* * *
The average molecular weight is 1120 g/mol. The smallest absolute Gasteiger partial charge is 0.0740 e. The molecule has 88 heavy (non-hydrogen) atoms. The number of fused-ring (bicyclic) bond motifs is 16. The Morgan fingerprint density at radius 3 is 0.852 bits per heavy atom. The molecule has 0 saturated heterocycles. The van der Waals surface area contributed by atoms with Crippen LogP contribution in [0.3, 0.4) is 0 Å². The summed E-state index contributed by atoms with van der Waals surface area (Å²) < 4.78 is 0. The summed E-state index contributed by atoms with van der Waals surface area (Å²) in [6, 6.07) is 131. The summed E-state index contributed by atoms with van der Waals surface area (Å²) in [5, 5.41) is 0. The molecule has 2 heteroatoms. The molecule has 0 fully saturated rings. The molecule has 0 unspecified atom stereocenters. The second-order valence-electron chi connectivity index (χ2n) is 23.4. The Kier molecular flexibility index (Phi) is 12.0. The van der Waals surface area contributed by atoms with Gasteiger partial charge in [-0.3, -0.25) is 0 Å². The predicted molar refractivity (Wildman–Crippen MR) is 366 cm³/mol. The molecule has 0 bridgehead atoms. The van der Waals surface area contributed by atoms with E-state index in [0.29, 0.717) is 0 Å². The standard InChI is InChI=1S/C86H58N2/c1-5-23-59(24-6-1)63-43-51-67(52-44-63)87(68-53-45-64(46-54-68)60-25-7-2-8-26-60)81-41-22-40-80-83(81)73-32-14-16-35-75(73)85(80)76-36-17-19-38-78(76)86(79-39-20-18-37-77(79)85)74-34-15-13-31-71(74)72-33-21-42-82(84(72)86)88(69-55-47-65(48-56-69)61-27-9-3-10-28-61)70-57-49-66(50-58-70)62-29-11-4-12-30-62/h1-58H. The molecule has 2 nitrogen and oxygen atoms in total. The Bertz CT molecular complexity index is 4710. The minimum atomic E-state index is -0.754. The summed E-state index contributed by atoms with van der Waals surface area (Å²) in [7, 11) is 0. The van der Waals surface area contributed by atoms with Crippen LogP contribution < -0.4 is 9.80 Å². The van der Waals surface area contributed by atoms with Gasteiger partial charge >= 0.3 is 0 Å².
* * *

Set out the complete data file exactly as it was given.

The average molecular weight is 1120 g/mol. The smallest absolute Gasteiger partial charge is 0.0740 e. The molecule has 88 heavy (non-hydrogen) atoms. The number of fused-ring (bicyclic) bond motifs is 16. The Morgan fingerprint density at radius 3 is 0.852 bits per heavy atom. The molecule has 0 saturated heterocycles. The van der Waals surface area contributed by atoms with Crippen LogP contribution in [0.3, 0.4) is 0 Å². The summed E-state index contributed by atoms with van der Waals surface area (Å²) < 4.78 is 0. The summed E-state index contributed by atoms with van der Waals surface area (Å²) in [6, 6.07) is 131. The summed E-state index contributed by atoms with van der Waals surface area (Å²) in [5, 5.41) is 0. The molecule has 2 heteroatoms. The molecule has 0 fully saturated rings. The molecule has 0 unspecified atom stereocenters. The second-order valence-electron chi connectivity index (χ2n) is 23.4. The Kier molecular flexibility index (Phi) is 12.0. The van der Waals surface area contributed by atoms with Gasteiger partial charge in [-0.3, -0.25) is 0 Å². The predicted molar refractivity (Wildman–Crippen MR) is 366 cm³/mol. The molecule has 0 bridgehead atoms. The van der Waals surface area contributed by atoms with E-state index in [0.29, 0.717) is 0 Å². The standard InChI is InChI=1S/C86H58N2/c1-5-23-59(24-6-1)63-43-51-67(52-44-63)87(68-53-45-64(46-54-68)60-25-7-2-8-26-60)81-41-22-40-80-83(81)73-32-14-16-35-75(73)85(80)76-36-17-19-38-78(76)86(79-39-20-18-37-77(79)85)74-34-15-13-31-71(74)72-33-21-42-82(84(72)86)88(69-55-47-65(48-56-69)61-27-9-3-10-28-61)70-57-49-66(50-58-70)62-29-11-4-12-30-62/h1-58H. The molecule has 2 nitrogen and oxygen atoms in total. The Bertz CT molecular complexity index is 4710. The minimum atomic E-state index is -0.754. The summed E-state index contributed by atoms with van der Waals surface area (Å²) in [7, 11) is 0. The van der Waals surface area contributed by atoms with Crippen LogP contribution < -0.4 is 9.80 Å². The van der Waals surface area contributed by atoms with Gasteiger partial charge >= 0.3 is 0 Å².